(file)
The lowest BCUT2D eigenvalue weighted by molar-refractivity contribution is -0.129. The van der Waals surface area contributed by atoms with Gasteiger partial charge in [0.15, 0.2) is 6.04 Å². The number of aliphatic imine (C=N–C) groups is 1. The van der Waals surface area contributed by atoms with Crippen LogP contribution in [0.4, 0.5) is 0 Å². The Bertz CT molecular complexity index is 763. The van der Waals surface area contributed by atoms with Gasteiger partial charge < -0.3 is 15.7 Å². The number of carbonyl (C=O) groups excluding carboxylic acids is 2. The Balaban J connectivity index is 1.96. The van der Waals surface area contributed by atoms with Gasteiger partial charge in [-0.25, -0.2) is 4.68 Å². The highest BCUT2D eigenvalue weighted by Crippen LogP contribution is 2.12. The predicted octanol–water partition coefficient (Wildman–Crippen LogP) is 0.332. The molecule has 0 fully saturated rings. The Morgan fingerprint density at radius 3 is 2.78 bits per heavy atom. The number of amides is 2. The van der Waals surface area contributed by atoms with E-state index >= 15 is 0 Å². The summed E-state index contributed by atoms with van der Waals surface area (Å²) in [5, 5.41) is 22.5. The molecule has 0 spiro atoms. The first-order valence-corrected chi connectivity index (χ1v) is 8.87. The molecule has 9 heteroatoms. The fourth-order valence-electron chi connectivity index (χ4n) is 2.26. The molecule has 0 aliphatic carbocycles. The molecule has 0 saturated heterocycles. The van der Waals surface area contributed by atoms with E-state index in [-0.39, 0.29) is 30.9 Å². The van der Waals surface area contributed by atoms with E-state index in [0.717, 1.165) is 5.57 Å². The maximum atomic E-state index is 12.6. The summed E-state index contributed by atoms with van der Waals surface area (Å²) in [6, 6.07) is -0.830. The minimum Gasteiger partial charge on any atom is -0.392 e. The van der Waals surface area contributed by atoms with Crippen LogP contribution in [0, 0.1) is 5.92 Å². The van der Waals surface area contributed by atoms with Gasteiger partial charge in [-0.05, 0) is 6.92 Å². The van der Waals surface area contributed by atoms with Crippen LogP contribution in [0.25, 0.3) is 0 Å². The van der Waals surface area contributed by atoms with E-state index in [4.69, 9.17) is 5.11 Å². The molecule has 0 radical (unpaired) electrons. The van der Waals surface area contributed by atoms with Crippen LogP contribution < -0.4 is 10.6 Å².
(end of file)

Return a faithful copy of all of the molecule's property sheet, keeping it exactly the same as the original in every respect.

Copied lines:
The lowest BCUT2D eigenvalue weighted by molar-refractivity contribution is -0.129. The van der Waals surface area contributed by atoms with Gasteiger partial charge in [0.15, 0.2) is 6.04 Å². The number of aliphatic imine (C=N–C) groups is 1. The van der Waals surface area contributed by atoms with Crippen LogP contribution in [0.4, 0.5) is 0 Å². The Bertz CT molecular complexity index is 763. The van der Waals surface area contributed by atoms with Gasteiger partial charge < -0.3 is 15.7 Å². The number of carbonyl (C=O) groups excluding carboxylic acids is 2. The Balaban J connectivity index is 1.96. The van der Waals surface area contributed by atoms with Gasteiger partial charge in [-0.25, -0.2) is 4.68 Å². The highest BCUT2D eigenvalue weighted by Crippen LogP contribution is 2.12. The predicted octanol–water partition coefficient (Wildman–Crippen LogP) is 0.332. The molecule has 0 fully saturated rings. The Morgan fingerprint density at radius 3 is 2.78 bits per heavy atom. The number of amides is 2. The van der Waals surface area contributed by atoms with E-state index >= 15 is 0 Å². The summed E-state index contributed by atoms with van der Waals surface area (Å²) in [5, 5.41) is 22.5. The molecule has 0 spiro atoms. The first-order valence-corrected chi connectivity index (χ1v) is 8.87. The molecule has 9 heteroatoms. The fourth-order valence-electron chi connectivity index (χ4n) is 2.26. The molecule has 0 aliphatic carbocycles. The molecule has 0 saturated heterocycles. The van der Waals surface area contributed by atoms with E-state index in [-0.39, 0.29) is 30.9 Å². The van der Waals surface area contributed by atoms with E-state index in [0.717, 1.165) is 5.57 Å². The maximum atomic E-state index is 12.6. The summed E-state index contributed by atoms with van der Waals surface area (Å²) in [6, 6.07) is -0.830. The minimum Gasteiger partial charge on any atom is -0.392 e. The van der Waals surface area contributed by atoms with Crippen LogP contribution in [0, 0.1) is 5.92 Å². The van der Waals surface area contributed by atoms with Gasteiger partial charge in [-0.05, 0) is 6.92 Å². The van der Waals surface area contributed by atoms with Crippen LogP contribution in [0.25, 0.3) is 0 Å². The van der Waals surface area contributed by atoms with E-state index in [4.69, 9.17) is 5.11 Å². The molecule has 0 radical (unpaired) electrons. The van der Waals surface area contributed by atoms with Crippen LogP contribution < -0.4 is 10.6 Å².